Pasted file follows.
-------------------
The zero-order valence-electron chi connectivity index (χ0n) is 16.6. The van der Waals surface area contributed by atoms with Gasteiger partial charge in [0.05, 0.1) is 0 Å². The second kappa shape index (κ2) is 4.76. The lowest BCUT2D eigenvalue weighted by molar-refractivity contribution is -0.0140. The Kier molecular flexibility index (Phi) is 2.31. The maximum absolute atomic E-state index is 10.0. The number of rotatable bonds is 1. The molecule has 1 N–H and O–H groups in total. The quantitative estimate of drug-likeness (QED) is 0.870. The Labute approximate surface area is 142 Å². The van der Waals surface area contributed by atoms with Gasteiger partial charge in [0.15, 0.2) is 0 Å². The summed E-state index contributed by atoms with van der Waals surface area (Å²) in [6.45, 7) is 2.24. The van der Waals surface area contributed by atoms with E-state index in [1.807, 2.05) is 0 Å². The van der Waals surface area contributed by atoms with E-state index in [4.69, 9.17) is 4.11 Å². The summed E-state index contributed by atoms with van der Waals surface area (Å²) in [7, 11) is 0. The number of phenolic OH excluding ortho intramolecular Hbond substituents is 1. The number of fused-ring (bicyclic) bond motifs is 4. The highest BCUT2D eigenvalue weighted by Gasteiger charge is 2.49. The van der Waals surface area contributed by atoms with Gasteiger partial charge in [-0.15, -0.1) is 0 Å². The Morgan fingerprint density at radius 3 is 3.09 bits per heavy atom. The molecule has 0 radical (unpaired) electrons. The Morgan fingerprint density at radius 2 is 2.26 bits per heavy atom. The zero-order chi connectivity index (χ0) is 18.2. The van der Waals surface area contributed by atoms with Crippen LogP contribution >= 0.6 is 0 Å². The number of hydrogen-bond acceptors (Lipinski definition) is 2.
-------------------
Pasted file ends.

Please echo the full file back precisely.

The zero-order valence-electron chi connectivity index (χ0n) is 16.6. The van der Waals surface area contributed by atoms with Gasteiger partial charge in [0.05, 0.1) is 0 Å². The second kappa shape index (κ2) is 4.76. The lowest BCUT2D eigenvalue weighted by molar-refractivity contribution is -0.0140. The Kier molecular flexibility index (Phi) is 2.31. The maximum absolute atomic E-state index is 10.0. The number of rotatable bonds is 1. The molecule has 1 N–H and O–H groups in total. The quantitative estimate of drug-likeness (QED) is 0.870. The Labute approximate surface area is 142 Å². The van der Waals surface area contributed by atoms with Gasteiger partial charge in [0.15, 0.2) is 0 Å². The summed E-state index contributed by atoms with van der Waals surface area (Å²) in [6.45, 7) is 2.24. The van der Waals surface area contributed by atoms with E-state index in [1.807, 2.05) is 0 Å². The van der Waals surface area contributed by atoms with E-state index in [4.69, 9.17) is 4.11 Å². The summed E-state index contributed by atoms with van der Waals surface area (Å²) in [7, 11) is 0. The number of phenolic OH excluding ortho intramolecular Hbond substituents is 1. The number of fused-ring (bicyclic) bond motifs is 4. The highest BCUT2D eigenvalue weighted by Gasteiger charge is 2.49. The van der Waals surface area contributed by atoms with Gasteiger partial charge in [-0.15, -0.1) is 0 Å². The Morgan fingerprint density at radius 3 is 3.09 bits per heavy atom. The molecule has 0 radical (unpaired) electrons. The Morgan fingerprint density at radius 2 is 2.26 bits per heavy atom. The zero-order chi connectivity index (χ0) is 18.2. The van der Waals surface area contributed by atoms with Crippen LogP contribution >= 0.6 is 0 Å². The number of hydrogen-bond acceptors (Lipinski definition) is 2.